Lunges to Avoid Injury and Perfect Your Running Biomechanics

Hamstring strains are one of the most common injuries Physical Therapists see in runners.  After hamstring injury the tissues become shortened and can inhibit ideal hip mobility (specifically flexion).   A recent study by Lee and colleagues showed that if you leave the hamstring in this state, the shortened stride significantly reduces running power and efficiency.  The residual weakness may also lead to higher risk of re-injury.  Luckily the study also found eccentric exercise to be effective for  treatment and prevention of muscle injuries – most specifically with the hamstring.  So if you’ve previously strained your hamstring or if you want to try and stay injury free, think about doing some eccentric exercises before you go bang the pavement.

Now your question may be what is an “eccentric exercise”?  Do I need lots of time and special equipment like bands, machines, etc?  NO!  Start with a simple forward lunge – easy to do anywhere and no equipment required.  The down position of the lunge duplicates the distance your joints and limbs need in the run, as well as the range of motion for optimal running form.  The resultant strength, flexibility, and muscle memory will improve your form, stride length, and explosiveness.  Training eccentrically  will ultimately mean faster times and fewer injuries.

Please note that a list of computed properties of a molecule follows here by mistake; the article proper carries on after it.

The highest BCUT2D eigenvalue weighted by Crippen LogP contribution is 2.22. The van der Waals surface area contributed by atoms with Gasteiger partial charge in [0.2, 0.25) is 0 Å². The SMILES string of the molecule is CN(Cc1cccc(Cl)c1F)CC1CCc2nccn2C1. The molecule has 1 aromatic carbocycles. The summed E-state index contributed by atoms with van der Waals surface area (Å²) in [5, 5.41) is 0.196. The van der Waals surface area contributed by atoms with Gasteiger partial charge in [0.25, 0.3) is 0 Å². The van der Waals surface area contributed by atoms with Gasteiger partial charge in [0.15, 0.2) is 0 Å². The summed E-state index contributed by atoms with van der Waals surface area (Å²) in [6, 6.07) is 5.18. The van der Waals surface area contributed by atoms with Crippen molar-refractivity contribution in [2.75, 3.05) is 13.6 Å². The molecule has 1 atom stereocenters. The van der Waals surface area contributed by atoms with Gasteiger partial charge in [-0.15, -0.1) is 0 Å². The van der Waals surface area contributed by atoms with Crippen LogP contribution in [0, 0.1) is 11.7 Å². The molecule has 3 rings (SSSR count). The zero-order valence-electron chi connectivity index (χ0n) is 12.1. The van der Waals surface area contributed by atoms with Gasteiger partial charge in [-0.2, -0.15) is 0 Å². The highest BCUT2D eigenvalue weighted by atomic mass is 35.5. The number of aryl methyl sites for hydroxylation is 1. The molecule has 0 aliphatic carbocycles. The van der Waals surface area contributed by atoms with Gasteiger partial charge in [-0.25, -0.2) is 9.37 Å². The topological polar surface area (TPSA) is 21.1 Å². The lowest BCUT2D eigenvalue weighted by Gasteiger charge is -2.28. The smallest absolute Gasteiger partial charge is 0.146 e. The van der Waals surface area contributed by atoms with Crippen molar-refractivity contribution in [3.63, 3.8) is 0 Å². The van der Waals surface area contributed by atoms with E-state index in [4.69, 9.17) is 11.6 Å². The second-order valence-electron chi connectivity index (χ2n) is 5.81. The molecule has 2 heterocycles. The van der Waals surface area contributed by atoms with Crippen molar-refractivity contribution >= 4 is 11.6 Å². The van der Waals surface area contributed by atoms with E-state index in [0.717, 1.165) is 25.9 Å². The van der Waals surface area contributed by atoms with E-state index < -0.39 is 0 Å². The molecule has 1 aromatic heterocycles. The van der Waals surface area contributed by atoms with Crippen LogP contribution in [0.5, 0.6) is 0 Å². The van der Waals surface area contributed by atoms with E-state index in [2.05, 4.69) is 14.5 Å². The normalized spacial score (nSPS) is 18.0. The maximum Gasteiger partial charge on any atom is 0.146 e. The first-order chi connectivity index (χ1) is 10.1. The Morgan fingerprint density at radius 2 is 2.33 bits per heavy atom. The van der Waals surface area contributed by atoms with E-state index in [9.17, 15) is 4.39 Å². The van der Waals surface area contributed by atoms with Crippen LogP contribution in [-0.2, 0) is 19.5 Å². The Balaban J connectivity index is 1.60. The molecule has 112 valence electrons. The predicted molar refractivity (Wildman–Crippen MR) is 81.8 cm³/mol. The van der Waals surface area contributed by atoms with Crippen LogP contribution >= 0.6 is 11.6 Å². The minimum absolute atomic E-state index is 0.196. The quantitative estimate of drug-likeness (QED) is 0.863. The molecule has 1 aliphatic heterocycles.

How to perform a forward lunge for perfect running form

1)   Start with your feet together.

2)  Step Forward with one leg and bend to knee.  Make sure that the front foot stays flat and that the knee does not advance  over the front toes.

3)  Push off your front foot and step back to the start position.

4)  Repeat with the other side.  Perform 2-3 sets of 10-15 reps on each leg until fatigued.

Lunge End Position

References

1)  Lee MJ, Reid SL, Elliott BC, Lloyd DG.   Running Biomechanics and Lower Limb Strength Associated with Prior Hamstring Injury.  Med Sci Sports Exerc. Sept 2, 2009.

 

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